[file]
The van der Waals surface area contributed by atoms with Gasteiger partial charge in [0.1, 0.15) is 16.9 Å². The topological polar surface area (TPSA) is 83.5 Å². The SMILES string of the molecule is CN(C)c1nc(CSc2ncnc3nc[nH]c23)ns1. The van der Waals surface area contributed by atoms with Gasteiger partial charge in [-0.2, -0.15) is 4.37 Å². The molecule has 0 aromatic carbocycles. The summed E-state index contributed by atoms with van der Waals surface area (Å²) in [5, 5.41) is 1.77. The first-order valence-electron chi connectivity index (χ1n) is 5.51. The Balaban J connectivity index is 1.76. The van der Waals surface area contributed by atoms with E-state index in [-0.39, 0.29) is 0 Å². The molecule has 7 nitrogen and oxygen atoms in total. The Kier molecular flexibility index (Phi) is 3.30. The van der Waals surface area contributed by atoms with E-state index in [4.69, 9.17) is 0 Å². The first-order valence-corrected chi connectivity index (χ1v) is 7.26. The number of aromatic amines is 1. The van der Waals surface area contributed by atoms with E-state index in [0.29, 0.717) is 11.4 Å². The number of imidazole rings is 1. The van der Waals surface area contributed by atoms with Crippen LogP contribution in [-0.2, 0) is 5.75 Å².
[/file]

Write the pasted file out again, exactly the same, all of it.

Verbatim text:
The van der Waals surface area contributed by atoms with Gasteiger partial charge in [0.1, 0.15) is 16.9 Å². The topological polar surface area (TPSA) is 83.5 Å². The SMILES string of the molecule is CN(C)c1nc(CSc2ncnc3nc[nH]c23)ns1. The van der Waals surface area contributed by atoms with Gasteiger partial charge in [-0.2, -0.15) is 4.37 Å². The molecule has 0 aromatic carbocycles. The summed E-state index contributed by atoms with van der Waals surface area (Å²) in [5, 5.41) is 1.77. The first-order valence-electron chi connectivity index (χ1n) is 5.51. The Balaban J connectivity index is 1.76. The van der Waals surface area contributed by atoms with E-state index in [-0.39, 0.29) is 0 Å². The molecule has 7 nitrogen and oxygen atoms in total. The Kier molecular flexibility index (Phi) is 3.30. The van der Waals surface area contributed by atoms with E-state index in [4.69, 9.17) is 0 Å². The first-order valence-corrected chi connectivity index (χ1v) is 7.26. The number of aromatic amines is 1. The van der Waals surface area contributed by atoms with E-state index in [0.29, 0.717) is 11.4 Å². The number of imidazole rings is 1. The van der Waals surface area contributed by atoms with Crippen LogP contribution in [-0.2, 0) is 5.75 Å².